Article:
Even Conservatives Occupy

Andrew Sullivan perhaps over-interprets a single poll, or perhaps is sniffing out a new wind: 

This is wide open. And Romney is eminently beatable. Among the under-20s Gingrich is beating Romney by 31 percent to 10 percent. Among those between 30 and 44, Santorum and Paul are vying for first place.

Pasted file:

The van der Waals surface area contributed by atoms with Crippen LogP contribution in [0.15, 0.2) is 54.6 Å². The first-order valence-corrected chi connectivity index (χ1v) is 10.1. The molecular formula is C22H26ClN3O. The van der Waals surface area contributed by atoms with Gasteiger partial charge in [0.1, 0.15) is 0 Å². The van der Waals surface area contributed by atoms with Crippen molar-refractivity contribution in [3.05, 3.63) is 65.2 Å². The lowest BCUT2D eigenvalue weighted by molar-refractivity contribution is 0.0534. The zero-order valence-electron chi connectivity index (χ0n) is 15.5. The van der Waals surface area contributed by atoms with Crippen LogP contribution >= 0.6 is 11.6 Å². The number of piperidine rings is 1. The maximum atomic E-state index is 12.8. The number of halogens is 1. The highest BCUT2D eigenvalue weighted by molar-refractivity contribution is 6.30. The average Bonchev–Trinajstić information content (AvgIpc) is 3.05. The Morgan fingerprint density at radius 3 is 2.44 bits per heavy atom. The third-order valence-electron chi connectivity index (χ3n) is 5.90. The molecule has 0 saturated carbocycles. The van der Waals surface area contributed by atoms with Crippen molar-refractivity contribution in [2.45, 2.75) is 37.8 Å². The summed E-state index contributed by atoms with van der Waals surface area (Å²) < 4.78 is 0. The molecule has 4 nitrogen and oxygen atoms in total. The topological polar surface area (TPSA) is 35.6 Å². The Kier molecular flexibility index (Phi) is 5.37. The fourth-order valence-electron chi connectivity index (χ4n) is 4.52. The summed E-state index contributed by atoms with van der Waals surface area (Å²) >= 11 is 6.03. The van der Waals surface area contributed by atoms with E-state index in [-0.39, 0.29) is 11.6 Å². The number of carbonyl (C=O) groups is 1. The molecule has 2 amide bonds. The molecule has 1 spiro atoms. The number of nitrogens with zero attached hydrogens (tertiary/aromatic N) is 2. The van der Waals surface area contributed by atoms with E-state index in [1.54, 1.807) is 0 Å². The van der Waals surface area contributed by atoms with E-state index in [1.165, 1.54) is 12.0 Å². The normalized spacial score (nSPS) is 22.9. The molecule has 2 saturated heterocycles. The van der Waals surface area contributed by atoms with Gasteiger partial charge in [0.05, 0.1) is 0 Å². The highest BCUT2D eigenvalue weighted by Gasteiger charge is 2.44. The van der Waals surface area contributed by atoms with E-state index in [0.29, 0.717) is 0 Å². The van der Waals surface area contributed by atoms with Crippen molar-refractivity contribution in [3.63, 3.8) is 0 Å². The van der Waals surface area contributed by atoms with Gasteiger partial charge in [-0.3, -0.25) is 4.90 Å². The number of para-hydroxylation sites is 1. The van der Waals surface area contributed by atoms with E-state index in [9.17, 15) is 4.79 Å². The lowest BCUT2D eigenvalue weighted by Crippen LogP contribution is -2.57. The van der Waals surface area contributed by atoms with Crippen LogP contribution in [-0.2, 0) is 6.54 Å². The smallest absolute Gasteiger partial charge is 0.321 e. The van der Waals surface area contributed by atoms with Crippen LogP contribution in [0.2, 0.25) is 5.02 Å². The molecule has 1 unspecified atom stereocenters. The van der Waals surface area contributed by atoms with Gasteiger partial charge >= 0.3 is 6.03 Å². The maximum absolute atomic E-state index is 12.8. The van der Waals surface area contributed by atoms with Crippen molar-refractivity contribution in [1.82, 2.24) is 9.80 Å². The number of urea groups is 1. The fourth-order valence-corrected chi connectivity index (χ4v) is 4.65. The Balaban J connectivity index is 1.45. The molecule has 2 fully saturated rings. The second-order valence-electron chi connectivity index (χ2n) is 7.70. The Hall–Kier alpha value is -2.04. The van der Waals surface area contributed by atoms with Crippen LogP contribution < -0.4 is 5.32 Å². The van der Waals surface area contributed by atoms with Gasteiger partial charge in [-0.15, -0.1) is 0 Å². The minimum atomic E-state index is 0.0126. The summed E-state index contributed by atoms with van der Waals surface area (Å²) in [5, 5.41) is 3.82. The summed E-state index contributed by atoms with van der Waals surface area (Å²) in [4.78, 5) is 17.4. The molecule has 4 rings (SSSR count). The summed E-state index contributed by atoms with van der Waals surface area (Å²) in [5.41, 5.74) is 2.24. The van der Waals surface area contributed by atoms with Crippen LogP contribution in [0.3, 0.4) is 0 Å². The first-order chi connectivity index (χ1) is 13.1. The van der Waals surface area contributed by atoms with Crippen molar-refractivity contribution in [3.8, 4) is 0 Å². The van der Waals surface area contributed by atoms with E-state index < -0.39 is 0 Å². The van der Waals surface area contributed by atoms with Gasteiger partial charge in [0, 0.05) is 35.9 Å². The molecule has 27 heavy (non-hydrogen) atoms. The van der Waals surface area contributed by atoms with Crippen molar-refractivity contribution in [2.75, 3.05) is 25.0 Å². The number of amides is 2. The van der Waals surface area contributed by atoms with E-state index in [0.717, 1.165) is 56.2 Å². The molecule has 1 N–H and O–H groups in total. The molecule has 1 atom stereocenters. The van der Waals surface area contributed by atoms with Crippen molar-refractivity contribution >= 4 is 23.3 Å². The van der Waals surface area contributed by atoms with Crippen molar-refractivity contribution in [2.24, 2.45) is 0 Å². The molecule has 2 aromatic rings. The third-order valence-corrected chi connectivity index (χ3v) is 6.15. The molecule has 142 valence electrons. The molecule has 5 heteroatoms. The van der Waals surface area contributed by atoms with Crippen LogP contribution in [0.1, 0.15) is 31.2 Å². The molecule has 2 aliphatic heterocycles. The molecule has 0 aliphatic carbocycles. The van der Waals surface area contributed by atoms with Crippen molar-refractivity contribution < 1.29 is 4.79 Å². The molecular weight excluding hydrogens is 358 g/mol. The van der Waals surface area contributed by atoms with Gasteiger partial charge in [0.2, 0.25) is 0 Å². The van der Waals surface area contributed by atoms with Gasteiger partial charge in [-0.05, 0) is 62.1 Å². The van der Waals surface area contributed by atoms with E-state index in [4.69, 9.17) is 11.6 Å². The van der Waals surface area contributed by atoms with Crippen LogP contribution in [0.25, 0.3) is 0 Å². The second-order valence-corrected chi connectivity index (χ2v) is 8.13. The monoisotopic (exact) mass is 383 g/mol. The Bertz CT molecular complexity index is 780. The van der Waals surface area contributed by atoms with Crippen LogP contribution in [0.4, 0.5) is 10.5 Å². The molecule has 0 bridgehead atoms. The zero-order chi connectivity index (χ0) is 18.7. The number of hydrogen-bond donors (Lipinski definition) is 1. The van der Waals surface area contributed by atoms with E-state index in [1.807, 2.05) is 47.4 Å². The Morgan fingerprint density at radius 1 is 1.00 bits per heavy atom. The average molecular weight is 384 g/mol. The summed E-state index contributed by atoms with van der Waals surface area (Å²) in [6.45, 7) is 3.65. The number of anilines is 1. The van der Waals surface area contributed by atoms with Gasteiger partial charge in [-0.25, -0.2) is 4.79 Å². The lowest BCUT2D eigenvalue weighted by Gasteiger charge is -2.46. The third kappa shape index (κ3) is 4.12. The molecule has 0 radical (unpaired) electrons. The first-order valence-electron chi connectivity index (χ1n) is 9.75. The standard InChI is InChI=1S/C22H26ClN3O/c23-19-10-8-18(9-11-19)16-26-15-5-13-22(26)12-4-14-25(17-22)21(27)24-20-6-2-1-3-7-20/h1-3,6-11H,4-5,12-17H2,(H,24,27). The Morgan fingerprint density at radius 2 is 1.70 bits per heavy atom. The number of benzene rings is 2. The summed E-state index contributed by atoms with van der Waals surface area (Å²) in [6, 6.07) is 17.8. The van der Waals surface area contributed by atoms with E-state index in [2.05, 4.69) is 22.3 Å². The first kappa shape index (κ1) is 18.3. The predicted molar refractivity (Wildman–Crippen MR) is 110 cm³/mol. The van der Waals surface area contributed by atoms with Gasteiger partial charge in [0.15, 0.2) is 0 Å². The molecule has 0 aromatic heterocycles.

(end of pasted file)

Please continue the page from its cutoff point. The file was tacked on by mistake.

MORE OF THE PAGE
If Sullivan can make this much of one poll showing Romney dropping and Gingrich closing since New Hampshire, I don’t see why I can’t look at the Real Clear Politics parti-colored spaghetti of spaghettinis poll of polls and think about the state, not the state of South Carolina, but the whole state, the nation- and culture-state.  Even partisan primaries must eventually, if only intermittently, if only for a moment, re-capitulate the state as a whole.  Even the remarkably right-ideological 2012 Republican presidential primaries are, in the end, a competition oriented toward selecting the eventual chief of the whole American state and government, our quadrennially resurrected monarch whose name and particular aims may change, but whose roles and functions within the state system do not change until and unless the destruction and replacement of the system come into view.  What this fact above all lesser presidential facts means practically, on the ground at just around this time, is that even reactionary conservative moon-baying clown-car morons, loons, empty suits, megalomaniacs, and sales-androids, and the sets of voters just like them or even less impressively gifted or responsible, must take on, reflect, and re-produce the idea of the whole state.  Even driven all the way to the furthest right on the spectrum, the resultant discourse re-produces its own “right” and its own “left,” its own self-extension and its own negation, its own consolidating and disintegrating tendencies, and the further right the discourse moves, the greater freedom of movement to the left, the stronger the pull of the resultant vacuum – and there is great vacuum in this Republican race indeed – and then suddenly Newt Gingrich and Rick Perry are Occupiers railing against vulture capitalism.  The moment cannot last, but it will endlessly recur.  Even if a shift of economics and luck gives one of these men an overwhelming electoral victory and Tea Party-Republican control of both houses of Congress, and God Himself the Irrefutable manifests to bless the Inaugural, the moment will recur, which is also why a president who sought to govern as pure partisan, set himself all on one side of the American governing dialectic, would need first and foremost to be prepared for a human tidal wave in the opposite direction of his agenda.